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Red Sea attacks

What is the strategy behind the military actions of the US and UK?

Rayhan Ahmed Tapader

Rayhan Ahmed Tapader

Sun, 25 Feb 24

The Houthis have attacked commercial vessels in the Red Sea. They claim to be expressing solidarity with the Palestinians. However, there is no doubt whatsoever that the Houthis are attempting to gain legitimacy in the Arab world. At the same time, they are trying to restore their eroding support within the country through acts of aggression like attacking ships. On average, 68 vessels pass through the Suez Canal daily. Twelve percent of the world's total commercial goods are transported through this route. Hence, the recent targeting of commercial vessels by Houthi rebels in the Red Sea over the past two months is not something the international community can overlook.

In light of this, the United States and the United Kingdom have decided to take military action in Yemen against the Houthis. This notion is the strongest. However, what strategy lies behind the military intervention by the United States and the United Kingdom? Through this, can the attacks on ships be stopped? From such questions arises the possibility of whether such strategies could help in quelling the spread of conflict in the broader Gaza region. Until now, the direct confrontations in Yemen's civil war have resulted in the deaths of over 150,000 people. This number may suffice as evidence of the brutality of the war. More than 227,000 Yemenis have died due to famine and lack of medical care caused by the war. The humanitarian crisis in the region is ongoing. The poverty situation is extremely dire. In areas controlled by the Houthis, government employees have not received any salaries for seven years. Under Houthi rule, ordinary Yemenis are not experiencing any improvement in their living conditions, to say the least. Another concern is that despite extensive damage caused by airstrikes, the Houthis continue to launch missile attacks.

If Western forces initiate airstrikes in Houthi-controlled areas of Yemen as a retaliatory measure, the potential geopolitical risks could lead to dire consequences. What could be the outcome? In addition, this activity of the Houthis will be helpful for Iran, the main ally of the Houthis in the struggle for power in the Middle East. The United States and the United Kingdom launched a joint attack on Yemen, which will play a role in the implementation of these agendas of the Houthis. The military forces of the United States and the United Kingdom possess the capability to conduct airstrikes on Houthi military targets and destroy their drones and missiles. However, given the persistent nature of Houthi attacks, it remains uncertain whether the West can definitively neutralize their power.

China adheres to a policy of 'no' regarding any involvement, support, or conflict with the United States. Due to this fundamental policy, even if Iran-backed Houthis launch drone or missile attacks on ships in the Red Sea, China has decided not to take any action against them. In response to Israel's military actions against Hamas in Gaza, the Houthis are conducting attacks in the Red Sea. However, in these attacks, Chinese-flagged vessels are not directly targeted. Last month, a senior Houthi official announced that they will not attack any vessels that are not related to Israel. However, the attacks by the Houthis are impacting China's economic interests. Chinese-flagged vessels now have to refrain from transporting goods associated with Israel to maintain neutrality in the conflict. However, identifying the nationality of a ship is not always easy. Because of that, there is a chance that any ship related to China's interests will be attacked.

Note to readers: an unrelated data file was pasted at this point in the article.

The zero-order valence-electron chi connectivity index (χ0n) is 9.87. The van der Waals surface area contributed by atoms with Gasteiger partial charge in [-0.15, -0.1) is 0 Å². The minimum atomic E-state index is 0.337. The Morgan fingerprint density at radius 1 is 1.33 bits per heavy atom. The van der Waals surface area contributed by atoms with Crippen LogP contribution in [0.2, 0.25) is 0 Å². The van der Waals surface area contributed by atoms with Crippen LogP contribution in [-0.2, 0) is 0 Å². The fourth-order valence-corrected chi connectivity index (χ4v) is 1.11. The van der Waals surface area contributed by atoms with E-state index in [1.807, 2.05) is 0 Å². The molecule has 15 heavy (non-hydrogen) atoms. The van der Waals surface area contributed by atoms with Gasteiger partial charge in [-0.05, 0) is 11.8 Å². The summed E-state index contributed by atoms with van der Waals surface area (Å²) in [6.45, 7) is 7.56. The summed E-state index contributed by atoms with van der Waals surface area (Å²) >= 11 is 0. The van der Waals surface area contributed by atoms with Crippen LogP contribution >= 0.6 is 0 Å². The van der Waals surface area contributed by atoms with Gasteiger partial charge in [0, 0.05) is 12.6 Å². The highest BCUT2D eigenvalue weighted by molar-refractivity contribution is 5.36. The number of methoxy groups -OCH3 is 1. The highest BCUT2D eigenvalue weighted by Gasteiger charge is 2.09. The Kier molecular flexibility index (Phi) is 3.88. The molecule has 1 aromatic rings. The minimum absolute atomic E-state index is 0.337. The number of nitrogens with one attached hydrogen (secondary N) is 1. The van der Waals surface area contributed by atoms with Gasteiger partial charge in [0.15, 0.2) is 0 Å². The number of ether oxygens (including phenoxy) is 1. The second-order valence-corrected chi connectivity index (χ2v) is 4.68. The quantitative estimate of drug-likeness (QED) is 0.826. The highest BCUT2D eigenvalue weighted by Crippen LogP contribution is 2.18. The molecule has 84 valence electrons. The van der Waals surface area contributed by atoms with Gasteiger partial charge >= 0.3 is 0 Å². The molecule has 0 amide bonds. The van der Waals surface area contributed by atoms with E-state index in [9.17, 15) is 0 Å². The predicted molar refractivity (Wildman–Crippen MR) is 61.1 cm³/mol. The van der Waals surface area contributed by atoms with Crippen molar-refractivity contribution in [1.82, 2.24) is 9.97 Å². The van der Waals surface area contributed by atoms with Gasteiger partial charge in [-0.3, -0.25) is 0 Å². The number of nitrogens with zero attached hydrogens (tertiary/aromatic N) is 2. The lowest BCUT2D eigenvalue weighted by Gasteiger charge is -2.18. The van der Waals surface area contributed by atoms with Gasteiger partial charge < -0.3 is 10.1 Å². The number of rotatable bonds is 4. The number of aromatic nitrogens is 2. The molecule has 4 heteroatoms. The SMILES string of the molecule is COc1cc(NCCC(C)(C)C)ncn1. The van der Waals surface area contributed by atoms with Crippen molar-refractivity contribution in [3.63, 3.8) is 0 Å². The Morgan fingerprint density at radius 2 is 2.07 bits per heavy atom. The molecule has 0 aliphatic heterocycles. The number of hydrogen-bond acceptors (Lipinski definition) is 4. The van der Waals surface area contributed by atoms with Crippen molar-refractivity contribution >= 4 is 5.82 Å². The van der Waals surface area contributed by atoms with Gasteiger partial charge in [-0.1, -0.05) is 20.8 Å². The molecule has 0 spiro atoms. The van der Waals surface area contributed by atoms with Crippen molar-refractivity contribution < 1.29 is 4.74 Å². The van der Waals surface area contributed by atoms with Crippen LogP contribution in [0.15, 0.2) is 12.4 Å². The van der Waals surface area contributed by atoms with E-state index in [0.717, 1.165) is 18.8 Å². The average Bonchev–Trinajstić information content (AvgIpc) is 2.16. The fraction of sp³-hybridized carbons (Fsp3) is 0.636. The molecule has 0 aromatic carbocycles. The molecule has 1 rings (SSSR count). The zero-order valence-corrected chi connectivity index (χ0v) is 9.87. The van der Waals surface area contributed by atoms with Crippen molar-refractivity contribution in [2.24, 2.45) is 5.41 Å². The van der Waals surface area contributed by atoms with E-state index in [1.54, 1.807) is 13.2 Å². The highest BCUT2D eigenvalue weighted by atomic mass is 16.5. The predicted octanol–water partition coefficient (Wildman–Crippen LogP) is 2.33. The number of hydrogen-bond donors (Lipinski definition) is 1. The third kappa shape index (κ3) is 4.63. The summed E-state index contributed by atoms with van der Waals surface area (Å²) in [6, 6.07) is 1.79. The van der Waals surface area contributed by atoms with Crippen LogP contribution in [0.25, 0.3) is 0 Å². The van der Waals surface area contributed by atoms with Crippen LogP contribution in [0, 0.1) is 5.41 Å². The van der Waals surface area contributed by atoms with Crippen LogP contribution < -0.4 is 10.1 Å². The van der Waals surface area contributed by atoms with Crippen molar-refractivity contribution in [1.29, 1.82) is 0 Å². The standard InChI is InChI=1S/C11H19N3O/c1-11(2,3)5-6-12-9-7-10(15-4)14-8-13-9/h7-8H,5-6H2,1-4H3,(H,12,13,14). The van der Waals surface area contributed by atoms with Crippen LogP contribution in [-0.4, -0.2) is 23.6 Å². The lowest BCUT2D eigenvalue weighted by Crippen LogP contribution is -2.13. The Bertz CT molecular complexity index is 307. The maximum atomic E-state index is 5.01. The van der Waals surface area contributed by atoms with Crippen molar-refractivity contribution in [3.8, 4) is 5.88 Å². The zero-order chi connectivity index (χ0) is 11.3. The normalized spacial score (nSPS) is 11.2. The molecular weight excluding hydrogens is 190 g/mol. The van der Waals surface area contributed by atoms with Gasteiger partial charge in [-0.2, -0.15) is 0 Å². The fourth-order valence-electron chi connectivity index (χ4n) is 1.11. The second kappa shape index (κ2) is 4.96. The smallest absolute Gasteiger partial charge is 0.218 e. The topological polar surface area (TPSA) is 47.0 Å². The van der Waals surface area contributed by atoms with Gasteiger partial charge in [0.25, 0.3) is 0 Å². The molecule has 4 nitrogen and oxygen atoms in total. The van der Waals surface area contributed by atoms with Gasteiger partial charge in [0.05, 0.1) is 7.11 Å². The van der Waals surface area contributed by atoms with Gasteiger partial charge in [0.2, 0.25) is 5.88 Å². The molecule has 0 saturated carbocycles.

However, navigating around the Red Sea incurs significant expenses. The Red Sea is one of the most critical corridors in global commerce. If Chinese ships wish to travel to Europe, an alternative route around the Red Sea could be to sail through the Cape of Good Hope. The current route through the Suez Canal takes about 24 days to reach Europe, whereas taking the alternative route around the Cape of Good Hope would require approximately 30 days for Chinese ships. This increases the expenses significantly for shipping and trade. The longer route also increases the cost of imports, which could have a significant impact on China's inflation. If the price of imported fuel rises due to the longer journey, it could further strain China's already struggling economy.

Thus, even if the Houthis do not directly attack Chinese ships in the Red Sea, China's economic recovery efforts are hindered. Moreover, the situation could worsen if Iran becomes involved in the ongoing conflict between the Houthis and the United States-led coalition. If that happens, the Hormuz Strait would be affected, and there could be threats to China's oil supply. So far, the warnings issued by the Houthis are not considered by China as either intermediate or final threats. Yes, it's true that Chinese officials have reached out to their Iranian counterparts to exert pressure on the Houthis.

However, despite China having some influence over Iran to a certain extent, Beijing has limited leverage to control Tehran's policies. Moreover, being a key patron does not necessarily mean that Iran can exert complete control over the Houthis. Regardless of the United States' stance, China's ability to rein in the Houthis through diplomatic means is limited on the international stage. Moreover, it doesn't seem likely that China will take extensive measures to intervene from a distance. As long as the strategists in China view the developments in the Middle East through the lens of China-U.S. relations, the region's instability will not necessarily be detrimental to China. According to Chinese experts, many people will be pleased to see the United States facing difficulties in supporting Israel. China understands that if the United States becomes embroiled in conflicts in the Middle East, then China stands to gain.